Former University Library team members remembered fondly by colleagues The lives and work of two former UI Library team members will long be remembered by their University of Idaho Library colleagues, said Dean Lynn Baird. Lily Wai died September 7 in Seattle, nine years after her original lung cancer diagnosis. “Lily pioneered the future of libraries,” said Baird. “Her vision of the library and the importance of making publicly funded research results accessible to all launched INISDE Idaho, the state’s digital geospatial and statistical data clearinghouse. Lily’s leadership and courage to act positioned the University of Idaho Library at the forefront of the exciting world of data management. We are indebted to her.” Harley Wright died October 14 in Moscow after a battle with cancer. Harley joined the library staff in 1983 and advanced to run the cataloging department before her retirement in 2003.
“Harley was an integral member of our staff who, through her graciousness and good humor, helped coordinate important technical service functions for a number of years. A caring colleague, Harley always sought to create and maintain a harmonious workplace,” Baird said. Wai’s family requests that memorial Lily Wai donations go to support INSIDE Idaho through the University of Idaho Foundation at http:// insideidaho.org/donate.html. Wright’s family has established the Harley Wright Arboretum Memorial Fund for a special planting project in her honor.
Briefly . . . •
• Cathy Merickel
For the fourth consecutive year, a University of Idaho librarian has received national recognition with acceptance into the American Library Association’s (ALA) prestigious Emerging Leaders program. Annie Gaines, Scholarly Communications Librarian, has been selected as one of 56 participants from all over the United States for the ALA’s Class of 2014 Emerging Leaders. Kathleen Monks was selected in 2013, Kristin Henrich in 2012, and Ben Hunter in 2011. Gaines’ participation was sponsored by ALA’s Library and Information Technology Association (LITA).
GIS Librarian Bruce Godfrey is now GIS Librarian. Previously a UI Library Research Associate for INSIDE Idaho, Godfrey recently earned his MLIS from the University of North Texas. “Bruce has been instrumental in the success of INSIDE Idaho, and we are delighted to welcome him to our faculty in this newly created position,” said Dean Lynn Baird.
Cathy Merickel, administrative assistant to Dean Lynn Baird, will retire at the end of this year after more than 33 years of service to the University of Idaho. A UI graduate, Cathy has been an indispensable part of the library’s administration office since 2008 and will be greatly missed. Her retirement will no doubt be active. In addition to spending time with her family, including two grandchildren, Cathy enjoys working with textiles and fiber arts, including quilting, crocheting, spinning and weaving. She and her husband, Frank, a university entomologist, are also avid bee keepers.
• Worldwide GIS/CI Day
Bruce Godfrey Ben Bright (above left), a recent UI graduate who is now a geographer with the U.S. Forest Service, gives a presentation on data visualization using the IQ Station, a virtual reality tool which University of Idaho researchers can use to interact with complex datasets in three dimensions. http://www.lib.uidaho.edu/IQ/
Primo Search System At the end of 2013, the library will launch a new search system called Primo. The system will strengthen the library’s ability to serve the research needs of students and faculty. With Primo, UI Library users can search the collections of 36 other academic libraries across the Northwest, including the University of Washington, Washington State University, and the University of Oregon. The new system makes available more than 8.8 million titles and 26 million resources.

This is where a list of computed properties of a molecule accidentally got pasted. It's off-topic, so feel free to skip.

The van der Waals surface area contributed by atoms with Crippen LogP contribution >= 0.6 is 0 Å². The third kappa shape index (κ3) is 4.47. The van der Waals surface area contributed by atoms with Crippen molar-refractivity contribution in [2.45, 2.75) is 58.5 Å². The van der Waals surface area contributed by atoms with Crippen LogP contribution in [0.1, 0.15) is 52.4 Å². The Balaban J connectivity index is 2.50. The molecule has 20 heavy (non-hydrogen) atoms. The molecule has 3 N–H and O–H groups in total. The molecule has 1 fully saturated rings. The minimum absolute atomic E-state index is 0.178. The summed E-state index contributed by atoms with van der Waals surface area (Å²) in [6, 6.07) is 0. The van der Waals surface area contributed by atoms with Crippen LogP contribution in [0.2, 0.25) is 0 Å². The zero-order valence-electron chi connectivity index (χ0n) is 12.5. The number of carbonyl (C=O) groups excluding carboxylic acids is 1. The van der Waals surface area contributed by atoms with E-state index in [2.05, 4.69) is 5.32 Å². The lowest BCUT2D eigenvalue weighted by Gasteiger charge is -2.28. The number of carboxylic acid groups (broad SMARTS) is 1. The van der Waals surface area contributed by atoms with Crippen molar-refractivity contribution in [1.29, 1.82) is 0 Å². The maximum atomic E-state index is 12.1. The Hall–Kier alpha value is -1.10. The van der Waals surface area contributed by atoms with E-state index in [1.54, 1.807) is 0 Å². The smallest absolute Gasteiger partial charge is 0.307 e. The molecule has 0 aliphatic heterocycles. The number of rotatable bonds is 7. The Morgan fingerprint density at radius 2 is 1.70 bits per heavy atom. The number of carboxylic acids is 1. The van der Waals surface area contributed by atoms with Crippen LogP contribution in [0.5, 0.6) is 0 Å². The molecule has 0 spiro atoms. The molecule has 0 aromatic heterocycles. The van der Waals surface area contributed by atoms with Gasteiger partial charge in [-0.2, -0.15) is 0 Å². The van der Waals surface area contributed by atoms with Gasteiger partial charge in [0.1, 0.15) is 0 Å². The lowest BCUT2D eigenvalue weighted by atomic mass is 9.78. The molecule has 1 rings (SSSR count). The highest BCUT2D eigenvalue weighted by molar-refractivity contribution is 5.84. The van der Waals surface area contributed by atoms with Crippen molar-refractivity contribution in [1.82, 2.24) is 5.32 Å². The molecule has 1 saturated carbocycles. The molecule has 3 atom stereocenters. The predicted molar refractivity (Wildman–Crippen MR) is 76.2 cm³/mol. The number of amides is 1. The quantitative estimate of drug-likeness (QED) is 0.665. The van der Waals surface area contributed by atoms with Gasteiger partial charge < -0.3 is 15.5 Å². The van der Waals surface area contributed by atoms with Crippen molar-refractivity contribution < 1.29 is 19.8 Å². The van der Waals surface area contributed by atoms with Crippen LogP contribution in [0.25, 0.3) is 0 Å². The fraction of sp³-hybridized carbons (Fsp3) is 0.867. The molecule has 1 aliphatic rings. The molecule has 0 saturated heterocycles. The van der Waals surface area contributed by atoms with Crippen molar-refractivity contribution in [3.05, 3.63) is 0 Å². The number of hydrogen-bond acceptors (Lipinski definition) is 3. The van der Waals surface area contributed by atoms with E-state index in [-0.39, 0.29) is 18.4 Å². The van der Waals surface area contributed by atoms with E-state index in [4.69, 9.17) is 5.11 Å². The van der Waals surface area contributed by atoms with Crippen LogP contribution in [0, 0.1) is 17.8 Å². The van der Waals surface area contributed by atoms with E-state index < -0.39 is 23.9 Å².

More than 50 members of the campus community stopped by the library on November 20 to learn more about geographic information systems (GIS) technology and cyber infrastructure (CI) technology as the University of Idaho Library hosted its fourth annual GIS/CI Day celebration.
A dozen students, faculty, and staff from across campus gave presentations covering a wide variety of GIS and CI-related topics, focusing on real world applications that are making a difference in society. Members of the UI Geography Club staffed an interactive display in the library foyer, generating interest in the club’s activities from fellow students. The free event was part of a worldwide celebration to increase understanding and knowledge of GIS and CI technology.
The library’s historical Vandal Athletics resources, including the Vandal Video Collection and the Football Gameday Program Covers Collection,were explored in UI Library Research Colloquium on November 1. Presenters were Devin Becker, Digital Initiatives Librarian, Garth Reese, Head of Special Collections and Archives, and Jordan Wrigley, a researcher for the university’s 125th anniversary committee. 2014 calendars of the gameday program covers, which span the years 1908 to 1967, were sold for $12 following the presentation. If you would like to order one, email firstname.lastname@example.org.
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Dean’s Corner: Ensuring student success This issue of Towers highlights some of our outstanding student workforce, past and present. They are a tremendous source of pride for the library. As we move into the future, we know that in funding student workers, we are impacting lives.
For more information on giving options and ensuring your gift is used exactly the way you want it to be, contact Dean Lynn Baird at (208) 885-6534. • Cash Gifts • Planned Giving
Because we constantly strive to facilitate student success, we offer paid library jobs and internships that position our students for success in the workplace after graduation.
Your contributions to the Dean’s Excellence Fund will help pay for these much needed upgrades. Although we don’t know the exact cost, an estimate for approximately ninety new workstations for the ITS computers, additional scanning stations and technological equipment is around $25,000. These necessary improvements will also provide a face lift for our first floor.
• In-kind Gifts (Materials and Personal Collections) • Tax Benefits Appreciated Assets • Memorial or Honorary Gifts For more information, please visit: www.lib.uidaho.edu/giving/ways.html Dr. Lynn Baird, Library Dean
This holiday season as we take time to reflect on our blessings, we think of you. We are grateful for the support that your donations provide to the library and its students. Your gifts fund futures. In 2014, the University of Idaho and its library will celebrate 125 years of changing lives. Please give to ensure that another generation of University of Idaho students will have the best library possible.
Contact us at firstname.lastname@example.org to learn how your donation can sponsor an edition of the Gem of the Mountains Digital Yearbooks.
875 Perimeter Dr., 2350 Moscow, ID 83844-2350 Phone: (208) 885-6534 Email: email@example.com
Another piece of the library’s contribution to student success is providing University of Idaho students with the best learning environment we can offer. For this reason, ITS and the library are working together to upgrade the first floor computer lab facility, the largest on campus, to provide cutting edge learning resources.
Ways to Give